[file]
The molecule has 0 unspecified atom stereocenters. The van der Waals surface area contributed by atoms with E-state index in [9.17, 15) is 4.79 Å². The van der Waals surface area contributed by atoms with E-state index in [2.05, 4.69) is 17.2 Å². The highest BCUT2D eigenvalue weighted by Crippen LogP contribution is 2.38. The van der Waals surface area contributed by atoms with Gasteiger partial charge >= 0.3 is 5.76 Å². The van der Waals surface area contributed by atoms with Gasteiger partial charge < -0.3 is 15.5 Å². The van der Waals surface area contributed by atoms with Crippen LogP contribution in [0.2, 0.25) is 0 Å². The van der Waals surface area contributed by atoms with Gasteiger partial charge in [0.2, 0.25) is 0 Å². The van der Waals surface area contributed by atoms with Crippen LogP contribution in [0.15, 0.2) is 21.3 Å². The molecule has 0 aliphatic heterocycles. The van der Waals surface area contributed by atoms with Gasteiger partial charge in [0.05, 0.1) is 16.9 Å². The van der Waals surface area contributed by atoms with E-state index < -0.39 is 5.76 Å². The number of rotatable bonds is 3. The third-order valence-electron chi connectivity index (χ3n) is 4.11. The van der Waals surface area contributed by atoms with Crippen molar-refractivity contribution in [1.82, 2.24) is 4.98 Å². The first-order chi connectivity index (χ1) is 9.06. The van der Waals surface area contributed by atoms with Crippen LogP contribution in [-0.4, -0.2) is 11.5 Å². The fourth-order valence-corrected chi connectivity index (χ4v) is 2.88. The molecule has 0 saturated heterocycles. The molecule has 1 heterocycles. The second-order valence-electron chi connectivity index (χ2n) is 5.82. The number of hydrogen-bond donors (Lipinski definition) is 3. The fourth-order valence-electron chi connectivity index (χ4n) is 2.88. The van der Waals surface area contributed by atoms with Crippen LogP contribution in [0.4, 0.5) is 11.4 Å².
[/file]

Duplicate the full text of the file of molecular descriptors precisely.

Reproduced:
The molecule has 0 unspecified atom stereocenters. The van der Waals surface area contributed by atoms with E-state index in [9.17, 15) is 4.79 Å². The van der Waals surface area contributed by atoms with E-state index in [2.05, 4.69) is 17.2 Å². The highest BCUT2D eigenvalue weighted by Crippen LogP contribution is 2.38. The van der Waals surface area contributed by atoms with Gasteiger partial charge >= 0.3 is 5.76 Å². The van der Waals surface area contributed by atoms with Gasteiger partial charge < -0.3 is 15.5 Å². The van der Waals surface area contributed by atoms with Crippen LogP contribution in [0.2, 0.25) is 0 Å². The van der Waals surface area contributed by atoms with Gasteiger partial charge in [0.2, 0.25) is 0 Å². The van der Waals surface area contributed by atoms with Crippen LogP contribution in [0.15, 0.2) is 21.3 Å². The molecule has 0 aliphatic heterocycles. The van der Waals surface area contributed by atoms with Gasteiger partial charge in [0.05, 0.1) is 16.9 Å². The van der Waals surface area contributed by atoms with E-state index < -0.39 is 5.76 Å². The number of rotatable bonds is 3. The third-order valence-electron chi connectivity index (χ3n) is 4.11. The van der Waals surface area contributed by atoms with Crippen molar-refractivity contribution in [1.82, 2.24) is 4.98 Å². The first-order chi connectivity index (χ1) is 9.06. The van der Waals surface area contributed by atoms with Crippen LogP contribution in [-0.4, -0.2) is 11.5 Å². The fourth-order valence-corrected chi connectivity index (χ4v) is 2.88. The molecule has 0 saturated heterocycles. The molecule has 1 heterocycles. The second-order valence-electron chi connectivity index (χ2n) is 5.82. The number of hydrogen-bond donors (Lipinski definition) is 3. The fourth-order valence-electron chi connectivity index (χ4n) is 2.88. The van der Waals surface area contributed by atoms with Crippen LogP contribution in [0.4, 0.5) is 11.4 Å².